Book Reviews | Gordon Campbell | News Flashes | Scoop Features | Scoop Video | Strange & Bizarre | Search


Iraqi Armed Forces Placed On Alert

Iraq has placed the total of its armed forces on full alert in anticipation of any possible US strike following recent threats against Kuwait and Saudi Arabia according to Arab newspaper Al-Zaman. John Howard reports.

"Iraqi forces were in a state of maximum alert. All soldiers' and officers' leave has been cancelled and troops have been redeployed around Baghdad," the newspaper is reporting in today's edition.

The report quotes sources with close ties to Iraqi authorities saying that organisations of the ruling Baath Party were also placed on full alert. Several ministries were "located to alternative positions inside and outside Baghdad in preparation to move to them within a week."

A spokesperson for the US Central Command, which has responsibility for operations in the Middle East, said the United States military remains poised to react if Saddam Hussein takes action.

Two weeks ago Saddam Hussein sent Iraqi fighter jets into Saudi airspace, one of more than 150 violations of the US-imposed no-fly zones in northern and southern Iraq. It has been years since Iraq violated Saudi airspace.

The Iraqi leader recently accused Kuwait of stealing oil from underground reserves in disputed border territory.

"Nobody can guess the intentions of the Iraqi regime, but there must be something it is planning to do...or else why were these (Iraqi) statements issued now?" said a Saudi official

With oil prices at 10-year highs, analysts are concerned that any disruption to supplies - including a deliberate decision by Baghdad to halt or reduce oil exports - could have disastrous effects on the world.

US forces have been bombing Iraqi military sites almost every other day since December 1998 in retaliation to challenges of the no-fly rule.

The Clinton administration, however, down played any Iraqi threat two weeks ago in denying Arab reports of Iraqi mobilisations.

At the time National Security adviser, Sandy Berger, fell over himself to deny that any trouble was expected from Saddam Hussein at all.

But on September 14, US Secretary of State, Madeleine Albright, warned Iraq that America had a credible force in the area.

In the last two months the Iraq government has referred to the Saudi ruling family as "aggressors" and the rulers of Kuwait as "traitors."

Last week, Arab journalists reported that Saddam Hussein is dying of cancer.

Meanwhile, on August 27 the Chinese Army deployed thousands of crack troops to bases on the Chinese coast opposite Taiwan.

And despite North and South Korean athletes marching together at the Sydney Olympics, North Korea has massed 70% of its 1.2 million combat troops to within 100 kilometres of the demilitarised border zone between the two countries.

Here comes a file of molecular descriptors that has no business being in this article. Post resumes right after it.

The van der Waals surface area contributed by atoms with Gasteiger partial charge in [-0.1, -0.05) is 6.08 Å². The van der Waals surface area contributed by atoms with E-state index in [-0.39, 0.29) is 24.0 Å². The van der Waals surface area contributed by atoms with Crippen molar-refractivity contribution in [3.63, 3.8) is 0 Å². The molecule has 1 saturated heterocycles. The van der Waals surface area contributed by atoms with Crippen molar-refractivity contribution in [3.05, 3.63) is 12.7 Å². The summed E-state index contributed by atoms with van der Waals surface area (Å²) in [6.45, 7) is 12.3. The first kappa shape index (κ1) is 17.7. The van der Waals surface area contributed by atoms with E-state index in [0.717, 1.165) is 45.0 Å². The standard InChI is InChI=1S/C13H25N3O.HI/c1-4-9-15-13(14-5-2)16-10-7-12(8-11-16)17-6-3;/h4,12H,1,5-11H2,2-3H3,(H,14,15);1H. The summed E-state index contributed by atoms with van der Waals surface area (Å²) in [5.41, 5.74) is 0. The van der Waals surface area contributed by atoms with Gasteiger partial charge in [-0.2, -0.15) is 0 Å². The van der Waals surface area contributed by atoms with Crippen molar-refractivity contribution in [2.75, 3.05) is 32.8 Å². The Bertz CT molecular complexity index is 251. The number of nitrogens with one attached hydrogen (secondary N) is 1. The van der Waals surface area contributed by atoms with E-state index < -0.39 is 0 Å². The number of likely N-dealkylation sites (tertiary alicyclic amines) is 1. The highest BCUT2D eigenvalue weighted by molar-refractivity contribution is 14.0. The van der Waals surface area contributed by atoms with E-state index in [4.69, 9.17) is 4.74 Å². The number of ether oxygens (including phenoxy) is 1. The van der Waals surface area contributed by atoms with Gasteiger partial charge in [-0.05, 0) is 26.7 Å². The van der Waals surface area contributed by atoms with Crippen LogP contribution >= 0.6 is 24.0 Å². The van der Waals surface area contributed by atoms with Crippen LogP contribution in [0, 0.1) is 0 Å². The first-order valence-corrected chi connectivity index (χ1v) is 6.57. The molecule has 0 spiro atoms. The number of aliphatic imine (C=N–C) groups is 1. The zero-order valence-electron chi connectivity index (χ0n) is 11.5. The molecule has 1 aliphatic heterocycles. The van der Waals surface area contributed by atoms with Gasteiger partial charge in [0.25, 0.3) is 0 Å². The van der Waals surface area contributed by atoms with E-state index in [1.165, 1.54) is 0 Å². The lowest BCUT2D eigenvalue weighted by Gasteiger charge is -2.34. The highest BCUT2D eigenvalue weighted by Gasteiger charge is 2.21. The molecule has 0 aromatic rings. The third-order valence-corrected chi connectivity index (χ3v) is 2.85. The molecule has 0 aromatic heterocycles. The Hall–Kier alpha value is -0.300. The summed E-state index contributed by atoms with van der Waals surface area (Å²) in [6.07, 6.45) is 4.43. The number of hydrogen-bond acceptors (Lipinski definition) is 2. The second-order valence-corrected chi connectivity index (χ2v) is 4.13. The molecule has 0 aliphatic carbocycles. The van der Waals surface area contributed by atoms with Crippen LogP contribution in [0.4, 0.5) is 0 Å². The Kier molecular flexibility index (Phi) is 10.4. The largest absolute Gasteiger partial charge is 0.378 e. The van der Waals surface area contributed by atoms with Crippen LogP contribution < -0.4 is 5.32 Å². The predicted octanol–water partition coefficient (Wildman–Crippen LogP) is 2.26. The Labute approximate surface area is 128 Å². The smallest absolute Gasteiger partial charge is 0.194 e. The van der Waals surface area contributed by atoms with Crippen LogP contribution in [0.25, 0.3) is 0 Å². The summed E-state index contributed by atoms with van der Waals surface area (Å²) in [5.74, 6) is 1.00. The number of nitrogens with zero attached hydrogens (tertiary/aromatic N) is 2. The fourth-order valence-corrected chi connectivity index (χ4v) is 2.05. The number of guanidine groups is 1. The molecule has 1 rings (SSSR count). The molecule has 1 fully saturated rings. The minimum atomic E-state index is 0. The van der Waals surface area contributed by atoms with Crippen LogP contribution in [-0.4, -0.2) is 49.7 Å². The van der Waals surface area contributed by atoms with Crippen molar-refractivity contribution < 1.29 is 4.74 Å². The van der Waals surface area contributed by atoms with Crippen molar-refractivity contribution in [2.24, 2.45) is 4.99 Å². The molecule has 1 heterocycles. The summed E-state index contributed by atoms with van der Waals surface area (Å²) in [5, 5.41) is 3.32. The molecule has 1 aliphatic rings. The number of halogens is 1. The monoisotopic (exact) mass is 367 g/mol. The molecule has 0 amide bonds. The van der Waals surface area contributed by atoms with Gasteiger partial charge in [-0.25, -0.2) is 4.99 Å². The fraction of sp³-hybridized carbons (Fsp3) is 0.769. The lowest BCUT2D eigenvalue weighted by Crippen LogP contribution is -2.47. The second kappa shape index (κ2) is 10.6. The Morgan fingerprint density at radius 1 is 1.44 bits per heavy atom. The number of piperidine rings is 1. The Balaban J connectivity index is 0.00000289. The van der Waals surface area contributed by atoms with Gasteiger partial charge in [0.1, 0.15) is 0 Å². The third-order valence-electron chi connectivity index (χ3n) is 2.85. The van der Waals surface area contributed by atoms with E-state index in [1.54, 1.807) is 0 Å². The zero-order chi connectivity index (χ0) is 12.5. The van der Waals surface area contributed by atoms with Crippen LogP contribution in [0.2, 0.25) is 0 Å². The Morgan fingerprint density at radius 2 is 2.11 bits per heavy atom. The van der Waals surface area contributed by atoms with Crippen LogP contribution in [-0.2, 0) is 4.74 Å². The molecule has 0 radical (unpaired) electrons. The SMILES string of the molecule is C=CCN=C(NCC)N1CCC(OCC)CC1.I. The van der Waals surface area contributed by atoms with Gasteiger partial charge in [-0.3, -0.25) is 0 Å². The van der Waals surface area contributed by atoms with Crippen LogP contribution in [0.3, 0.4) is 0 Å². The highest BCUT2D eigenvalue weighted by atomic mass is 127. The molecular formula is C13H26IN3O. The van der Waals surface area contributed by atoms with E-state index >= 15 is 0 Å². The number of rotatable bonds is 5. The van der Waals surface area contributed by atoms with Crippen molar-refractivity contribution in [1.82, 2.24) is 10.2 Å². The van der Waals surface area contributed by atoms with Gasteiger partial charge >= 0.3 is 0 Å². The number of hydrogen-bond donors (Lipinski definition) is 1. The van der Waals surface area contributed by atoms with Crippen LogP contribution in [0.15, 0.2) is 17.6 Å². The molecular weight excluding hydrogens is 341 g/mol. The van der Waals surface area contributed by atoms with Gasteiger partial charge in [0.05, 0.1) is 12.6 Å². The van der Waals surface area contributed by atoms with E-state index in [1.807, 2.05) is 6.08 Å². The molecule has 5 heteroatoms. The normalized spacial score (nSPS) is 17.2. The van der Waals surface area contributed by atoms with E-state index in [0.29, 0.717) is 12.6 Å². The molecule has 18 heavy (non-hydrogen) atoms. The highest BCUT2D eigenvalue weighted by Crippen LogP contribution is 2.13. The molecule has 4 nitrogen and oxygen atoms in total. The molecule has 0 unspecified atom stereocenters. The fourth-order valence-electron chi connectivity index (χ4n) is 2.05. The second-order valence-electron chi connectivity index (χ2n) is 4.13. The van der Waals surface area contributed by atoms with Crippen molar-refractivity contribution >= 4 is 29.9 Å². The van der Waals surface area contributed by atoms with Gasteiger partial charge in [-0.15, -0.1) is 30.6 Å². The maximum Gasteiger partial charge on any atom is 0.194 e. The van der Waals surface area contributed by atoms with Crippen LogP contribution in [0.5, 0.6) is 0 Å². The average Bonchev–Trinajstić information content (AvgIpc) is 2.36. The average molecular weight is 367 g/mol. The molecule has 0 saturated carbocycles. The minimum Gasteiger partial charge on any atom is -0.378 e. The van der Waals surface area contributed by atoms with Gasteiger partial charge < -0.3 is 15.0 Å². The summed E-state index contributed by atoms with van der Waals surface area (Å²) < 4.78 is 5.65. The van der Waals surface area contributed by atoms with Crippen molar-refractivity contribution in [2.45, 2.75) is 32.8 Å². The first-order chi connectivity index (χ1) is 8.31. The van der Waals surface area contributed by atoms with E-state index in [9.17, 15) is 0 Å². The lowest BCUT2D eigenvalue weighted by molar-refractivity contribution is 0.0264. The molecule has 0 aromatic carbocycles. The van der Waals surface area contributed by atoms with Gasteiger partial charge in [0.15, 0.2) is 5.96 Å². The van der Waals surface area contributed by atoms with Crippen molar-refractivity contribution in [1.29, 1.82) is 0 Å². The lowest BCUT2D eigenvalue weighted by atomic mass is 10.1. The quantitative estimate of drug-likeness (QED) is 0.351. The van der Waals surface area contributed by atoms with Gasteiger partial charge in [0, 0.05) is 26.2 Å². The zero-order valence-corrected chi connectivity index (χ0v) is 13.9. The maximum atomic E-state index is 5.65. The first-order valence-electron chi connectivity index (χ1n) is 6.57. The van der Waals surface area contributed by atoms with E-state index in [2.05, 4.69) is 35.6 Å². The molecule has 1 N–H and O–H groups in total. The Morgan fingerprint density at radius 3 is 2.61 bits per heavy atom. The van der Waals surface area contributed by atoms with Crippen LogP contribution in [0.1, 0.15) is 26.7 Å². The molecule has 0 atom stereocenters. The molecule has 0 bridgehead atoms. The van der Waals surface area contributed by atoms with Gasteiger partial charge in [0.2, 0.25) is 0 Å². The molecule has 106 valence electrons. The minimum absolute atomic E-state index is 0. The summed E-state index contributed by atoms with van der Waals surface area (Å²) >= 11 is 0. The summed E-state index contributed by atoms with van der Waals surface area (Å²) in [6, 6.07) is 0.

PLO leader Yassar Arafat did not declare a Palestinian state on September 13 as promised and it is thought he is waiting until the US presidential election is over and for the Russian military to deploy its aircraft carrier battlegroup into the Medditerranean scheduled to be in November.

© Scoop Media

Top Scoops Headlines


Werewolf: Living With Rio’s Olympic Ruins

Mariana Cavalcanti Critics of the Olympic project can point a discernible pattern in the delivery of Olympics-related urban interventions: the belated but rushed inaugurations of faulty and/or unfinished infrastructures... More>>

Live Blog On Now: Open Source//Open Society Conference

The second annual Open Source Open Society Conference is a 2 day event taking place on 22-23 August 2016 at Michael Fowler Centre in Wellington… Scoop is hosting a live blog summarising the key points of this exciting conference. More>>



Gordon Campbell: On The Politicising Of The War On Drugs In Sport

It hasn’t been much fun at all to see how “war on drugs in sport” has become a proxy version of the Cold War, fixated on Russia. This weekend’s banning of the Russian long jumper Darya Klishina took that fixation to fresh extremes. More>>


Binoy Kampmark: Kevin Rudd’s Failed UN Secretary General Bid

Few sights are sadder in international diplomacy than seeing an aging figure desperate for honours. In a desperate effort to net them, he scurries around, cultivating, prodding, wishing to be noted. Finally, such an honour is netted, in all likelihood just to shut that overly keen individual up. More>>

Open Source / Open Society: The Scoop Foundation - An Open Model For NZ Media

Access to accurate, relevant and timely information is a crucial aspect of an open and transparent society. However, in our digital society information is in a state of flux with every aspect of its creation, delivery and consumption undergoing profound redefinition... More>>

Keeping Out The Vote: Gordon Campbell On The US Elections

I’ll focus here on just two ways that dis-enfranchisement is currently occurring in the US: (a) by the rigging of the boundary lines for voter districts and (b) by demanding elaborate photo IDs before people are allowed to cast their vote. More>>

Ramzy Baroud: Being Black Palestinian - Solidarity As A Welcome Pathology

It should come as no surprise that the loudest international solidarity that accompanied the continued spate of the killing of Black Americans comes from Palestine; that books have already been written and published by Palestinians about the plight of their Black brethren. In fact, that solidarity is mutual. More>>


Get More From Scoop

Top Scoops
Search Scoop  
Powered by Vodafone
NZ independent news